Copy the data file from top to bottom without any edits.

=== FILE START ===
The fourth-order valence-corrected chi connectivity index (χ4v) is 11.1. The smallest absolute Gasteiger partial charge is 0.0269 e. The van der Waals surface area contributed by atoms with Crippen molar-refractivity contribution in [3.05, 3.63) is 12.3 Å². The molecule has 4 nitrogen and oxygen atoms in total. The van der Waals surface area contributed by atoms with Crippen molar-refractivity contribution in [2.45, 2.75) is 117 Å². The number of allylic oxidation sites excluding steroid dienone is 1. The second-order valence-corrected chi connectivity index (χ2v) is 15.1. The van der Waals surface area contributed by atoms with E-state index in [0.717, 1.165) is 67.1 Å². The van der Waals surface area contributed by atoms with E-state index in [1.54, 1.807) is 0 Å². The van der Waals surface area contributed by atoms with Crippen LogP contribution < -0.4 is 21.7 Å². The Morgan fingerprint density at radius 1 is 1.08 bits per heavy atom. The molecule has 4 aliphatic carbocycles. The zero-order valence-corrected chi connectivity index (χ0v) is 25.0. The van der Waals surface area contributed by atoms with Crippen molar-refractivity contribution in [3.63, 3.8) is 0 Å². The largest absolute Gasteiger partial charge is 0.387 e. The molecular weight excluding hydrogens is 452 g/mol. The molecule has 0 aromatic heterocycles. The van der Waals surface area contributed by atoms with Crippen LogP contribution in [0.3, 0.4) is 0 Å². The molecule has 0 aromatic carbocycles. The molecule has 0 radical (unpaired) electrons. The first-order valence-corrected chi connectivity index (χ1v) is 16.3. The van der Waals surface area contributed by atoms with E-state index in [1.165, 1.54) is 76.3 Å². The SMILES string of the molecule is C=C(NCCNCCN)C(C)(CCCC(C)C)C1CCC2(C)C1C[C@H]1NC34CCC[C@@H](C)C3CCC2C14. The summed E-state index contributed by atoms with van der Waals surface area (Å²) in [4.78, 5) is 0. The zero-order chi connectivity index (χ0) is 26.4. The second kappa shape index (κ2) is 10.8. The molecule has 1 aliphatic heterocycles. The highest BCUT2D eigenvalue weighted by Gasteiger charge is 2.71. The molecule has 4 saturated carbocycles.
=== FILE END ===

The fourth-order valence-corrected chi connectivity index (χ4v) is 11.1. The smallest absolute Gasteiger partial charge is 0.0269 e. The van der Waals surface area contributed by atoms with Crippen molar-refractivity contribution in [3.05, 3.63) is 12.3 Å². The molecule has 4 nitrogen and oxygen atoms in total. The van der Waals surface area contributed by atoms with Crippen molar-refractivity contribution in [2.45, 2.75) is 117 Å². The number of allylic oxidation sites excluding steroid dienone is 1. The second-order valence-corrected chi connectivity index (χ2v) is 15.1. The van der Waals surface area contributed by atoms with E-state index in [0.717, 1.165) is 67.1 Å². The van der Waals surface area contributed by atoms with E-state index in [1.54, 1.807) is 0 Å². The van der Waals surface area contributed by atoms with Crippen LogP contribution < -0.4 is 21.7 Å². The Morgan fingerprint density at radius 1 is 1.08 bits per heavy atom. The molecule has 4 aliphatic carbocycles. The zero-order valence-corrected chi connectivity index (χ0v) is 25.0. The van der Waals surface area contributed by atoms with Crippen molar-refractivity contribution in [3.63, 3.8) is 0 Å². The largest absolute Gasteiger partial charge is 0.387 e. The molecular weight excluding hydrogens is 452 g/mol. The molecule has 0 aromatic heterocycles. The van der Waals surface area contributed by atoms with Crippen LogP contribution in [0.3, 0.4) is 0 Å². The molecule has 0 aromatic carbocycles. The molecule has 0 radical (unpaired) electrons. The first-order valence-corrected chi connectivity index (χ1v) is 16.3. The van der Waals surface area contributed by atoms with E-state index in [1.165, 1.54) is 76.3 Å². The SMILES string of the molecule is C=C(NCCNCCN)C(C)(CCCC(C)C)C1CCC2(C)C1C[C@H]1NC34CCC[C@@H](C)C3CCC2C14. The summed E-state index contributed by atoms with van der Waals surface area (Å²) in [4.78, 5) is 0. The zero-order chi connectivity index (χ0) is 26.4. The second kappa shape index (κ2) is 10.8. The molecule has 1 aliphatic heterocycles. The highest BCUT2D eigenvalue weighted by Gasteiger charge is 2.71. The molecule has 4 saturated carbocycles.